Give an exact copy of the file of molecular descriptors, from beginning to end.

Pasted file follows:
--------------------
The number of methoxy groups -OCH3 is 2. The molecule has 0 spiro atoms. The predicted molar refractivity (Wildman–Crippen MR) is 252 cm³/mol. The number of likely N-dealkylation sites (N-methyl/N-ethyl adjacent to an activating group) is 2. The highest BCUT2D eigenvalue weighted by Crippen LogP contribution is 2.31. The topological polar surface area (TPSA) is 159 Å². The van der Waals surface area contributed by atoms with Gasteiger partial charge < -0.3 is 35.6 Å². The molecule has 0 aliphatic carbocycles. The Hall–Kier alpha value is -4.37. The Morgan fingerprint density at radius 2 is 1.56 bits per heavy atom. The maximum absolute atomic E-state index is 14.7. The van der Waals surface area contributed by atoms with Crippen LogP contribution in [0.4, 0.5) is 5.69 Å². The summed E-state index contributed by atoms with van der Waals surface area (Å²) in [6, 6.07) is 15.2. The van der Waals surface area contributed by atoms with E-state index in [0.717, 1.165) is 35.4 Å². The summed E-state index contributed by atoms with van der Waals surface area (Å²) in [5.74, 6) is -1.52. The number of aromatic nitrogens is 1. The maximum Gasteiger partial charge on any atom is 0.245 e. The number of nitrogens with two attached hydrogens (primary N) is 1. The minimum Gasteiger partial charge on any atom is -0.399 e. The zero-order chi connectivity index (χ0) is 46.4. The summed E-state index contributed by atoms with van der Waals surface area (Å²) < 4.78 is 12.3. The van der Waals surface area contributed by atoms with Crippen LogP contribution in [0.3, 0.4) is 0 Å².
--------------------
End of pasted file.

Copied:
The number of methoxy groups -OCH3 is 2. The molecule has 0 spiro atoms. The predicted molar refractivity (Wildman–Crippen MR) is 252 cm³/mol. The number of likely N-dealkylation sites (N-methyl/N-ethyl adjacent to an activating group) is 2. The highest BCUT2D eigenvalue weighted by Crippen LogP contribution is 2.31. The topological polar surface area (TPSA) is 159 Å². The van der Waals surface area contributed by atoms with Gasteiger partial charge < -0.3 is 35.6 Å². The molecule has 0 aliphatic carbocycles. The Hall–Kier alpha value is -4.37. The Morgan fingerprint density at radius 2 is 1.56 bits per heavy atom. The maximum absolute atomic E-state index is 14.7. The van der Waals surface area contributed by atoms with Crippen LogP contribution in [0.4, 0.5) is 5.69 Å². The summed E-state index contributed by atoms with van der Waals surface area (Å²) in [6, 6.07) is 15.2. The van der Waals surface area contributed by atoms with E-state index in [0.717, 1.165) is 35.4 Å². The summed E-state index contributed by atoms with van der Waals surface area (Å²) in [5.74, 6) is -1.52. The number of aromatic nitrogens is 1. The maximum Gasteiger partial charge on any atom is 0.245 e. The number of nitrogens with two attached hydrogens (primary N) is 1. The minimum Gasteiger partial charge on any atom is -0.399 e. The zero-order chi connectivity index (χ0) is 46.4. The summed E-state index contributed by atoms with van der Waals surface area (Å²) < 4.78 is 12.3. The van der Waals surface area contributed by atoms with Crippen LogP contribution in [0.3, 0.4) is 0 Å².